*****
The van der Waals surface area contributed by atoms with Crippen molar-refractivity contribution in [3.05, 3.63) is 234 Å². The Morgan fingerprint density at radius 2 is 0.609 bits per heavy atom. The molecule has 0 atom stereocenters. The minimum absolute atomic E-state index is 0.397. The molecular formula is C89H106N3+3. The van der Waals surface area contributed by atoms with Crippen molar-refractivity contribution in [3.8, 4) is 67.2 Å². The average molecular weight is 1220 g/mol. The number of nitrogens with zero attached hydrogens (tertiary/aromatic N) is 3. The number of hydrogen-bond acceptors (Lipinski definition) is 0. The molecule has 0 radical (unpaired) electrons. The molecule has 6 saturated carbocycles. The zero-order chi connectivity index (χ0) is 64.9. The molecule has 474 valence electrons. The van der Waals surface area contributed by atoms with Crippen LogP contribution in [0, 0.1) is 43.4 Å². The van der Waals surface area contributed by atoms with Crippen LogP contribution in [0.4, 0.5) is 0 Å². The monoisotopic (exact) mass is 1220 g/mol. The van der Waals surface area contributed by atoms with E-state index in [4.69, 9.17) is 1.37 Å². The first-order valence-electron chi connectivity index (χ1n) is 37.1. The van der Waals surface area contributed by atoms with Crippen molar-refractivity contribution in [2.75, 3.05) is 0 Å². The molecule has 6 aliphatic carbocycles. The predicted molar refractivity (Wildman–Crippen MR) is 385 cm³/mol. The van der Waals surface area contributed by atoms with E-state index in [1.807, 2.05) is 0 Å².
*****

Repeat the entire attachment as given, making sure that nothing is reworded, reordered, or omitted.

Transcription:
The van der Waals surface area contributed by atoms with Crippen molar-refractivity contribution in [3.05, 3.63) is 234 Å². The Morgan fingerprint density at radius 2 is 0.609 bits per heavy atom. The molecule has 0 atom stereocenters. The minimum absolute atomic E-state index is 0.397. The molecular formula is C89H106N3+3. The van der Waals surface area contributed by atoms with Crippen molar-refractivity contribution in [3.8, 4) is 67.2 Å². The average molecular weight is 1220 g/mol. The number of nitrogens with zero attached hydrogens (tertiary/aromatic N) is 3. The number of hydrogen-bond acceptors (Lipinski definition) is 0. The molecule has 0 radical (unpaired) electrons. The molecule has 6 saturated carbocycles. The zero-order chi connectivity index (χ0) is 64.9. The molecule has 474 valence electrons. The van der Waals surface area contributed by atoms with Crippen LogP contribution in [0, 0.1) is 43.4 Å². The van der Waals surface area contributed by atoms with Crippen LogP contribution in [0.4, 0.5) is 0 Å². The monoisotopic (exact) mass is 1220 g/mol. The van der Waals surface area contributed by atoms with E-state index in [4.69, 9.17) is 1.37 Å². The first-order valence-electron chi connectivity index (χ1n) is 37.1. The van der Waals surface area contributed by atoms with Crippen molar-refractivity contribution in [2.75, 3.05) is 0 Å². The molecule has 6 aliphatic carbocycles. The predicted molar refractivity (Wildman–Crippen MR) is 385 cm³/mol. The van der Waals surface area contributed by atoms with E-state index in [1.807, 2.05) is 0 Å².